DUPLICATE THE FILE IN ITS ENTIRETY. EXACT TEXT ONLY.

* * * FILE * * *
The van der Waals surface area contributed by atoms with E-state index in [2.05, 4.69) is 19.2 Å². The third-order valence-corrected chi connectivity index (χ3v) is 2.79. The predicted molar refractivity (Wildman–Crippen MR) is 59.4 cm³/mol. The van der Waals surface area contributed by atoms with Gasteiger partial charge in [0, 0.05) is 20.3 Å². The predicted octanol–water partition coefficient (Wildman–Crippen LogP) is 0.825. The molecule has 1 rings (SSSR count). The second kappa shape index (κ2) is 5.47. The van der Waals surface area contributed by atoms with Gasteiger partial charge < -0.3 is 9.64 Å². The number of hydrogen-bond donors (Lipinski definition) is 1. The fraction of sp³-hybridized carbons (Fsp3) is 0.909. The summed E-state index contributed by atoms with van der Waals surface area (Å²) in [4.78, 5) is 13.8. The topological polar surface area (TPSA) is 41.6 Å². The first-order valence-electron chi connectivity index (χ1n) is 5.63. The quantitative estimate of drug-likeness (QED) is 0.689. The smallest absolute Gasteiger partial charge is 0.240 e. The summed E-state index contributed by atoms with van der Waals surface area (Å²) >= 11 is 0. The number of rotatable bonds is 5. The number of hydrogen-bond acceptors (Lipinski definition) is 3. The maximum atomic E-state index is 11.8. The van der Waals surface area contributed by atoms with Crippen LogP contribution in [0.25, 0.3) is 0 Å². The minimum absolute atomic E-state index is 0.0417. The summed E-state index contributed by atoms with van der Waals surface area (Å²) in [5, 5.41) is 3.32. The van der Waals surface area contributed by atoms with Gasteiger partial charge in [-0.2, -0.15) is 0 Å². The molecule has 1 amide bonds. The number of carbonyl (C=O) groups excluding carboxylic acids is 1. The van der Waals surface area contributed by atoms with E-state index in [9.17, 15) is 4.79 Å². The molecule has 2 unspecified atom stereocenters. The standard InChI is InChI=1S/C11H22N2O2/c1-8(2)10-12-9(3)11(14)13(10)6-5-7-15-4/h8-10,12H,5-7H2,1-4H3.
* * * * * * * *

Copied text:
The van der Waals surface area contributed by atoms with E-state index in [2.05, 4.69) is 19.2 Å². The third-order valence-corrected chi connectivity index (χ3v) is 2.79. The predicted molar refractivity (Wildman–Crippen MR) is 59.4 cm³/mol. The van der Waals surface area contributed by atoms with Gasteiger partial charge in [0, 0.05) is 20.3 Å². The predicted octanol–water partition coefficient (Wildman–Crippen LogP) is 0.825. The molecule has 1 rings (SSSR count). The second kappa shape index (κ2) is 5.47. The van der Waals surface area contributed by atoms with Gasteiger partial charge < -0.3 is 9.64 Å². The number of hydrogen-bond donors (Lipinski definition) is 1. The fraction of sp³-hybridized carbons (Fsp3) is 0.909. The summed E-state index contributed by atoms with van der Waals surface area (Å²) in [4.78, 5) is 13.8. The topological polar surface area (TPSA) is 41.6 Å². The first-order valence-electron chi connectivity index (χ1n) is 5.63. The quantitative estimate of drug-likeness (QED) is 0.689. The smallest absolute Gasteiger partial charge is 0.240 e. The summed E-state index contributed by atoms with van der Waals surface area (Å²) >= 11 is 0. The number of rotatable bonds is 5. The number of hydrogen-bond acceptors (Lipinski definition) is 3. The maximum atomic E-state index is 11.8. The van der Waals surface area contributed by atoms with Crippen LogP contribution in [0.25, 0.3) is 0 Å². The minimum absolute atomic E-state index is 0.0417. The summed E-state index contributed by atoms with van der Waals surface area (Å²) in [5, 5.41) is 3.32. The van der Waals surface area contributed by atoms with Gasteiger partial charge in [-0.2, -0.15) is 0 Å². The molecule has 1 amide bonds. The number of carbonyl (C=O) groups excluding carboxylic acids is 1. The van der Waals surface area contributed by atoms with E-state index in [9.17, 15) is 4.79 Å². The molecule has 2 unspecified atom stereocenters. The standard InChI is InChI=1S/C11H22N2O2/c1-8(2)10-12-9(3)11(14)13(10)6-5-7-15-4/h8-10,12H,5-7H2,1-4H3.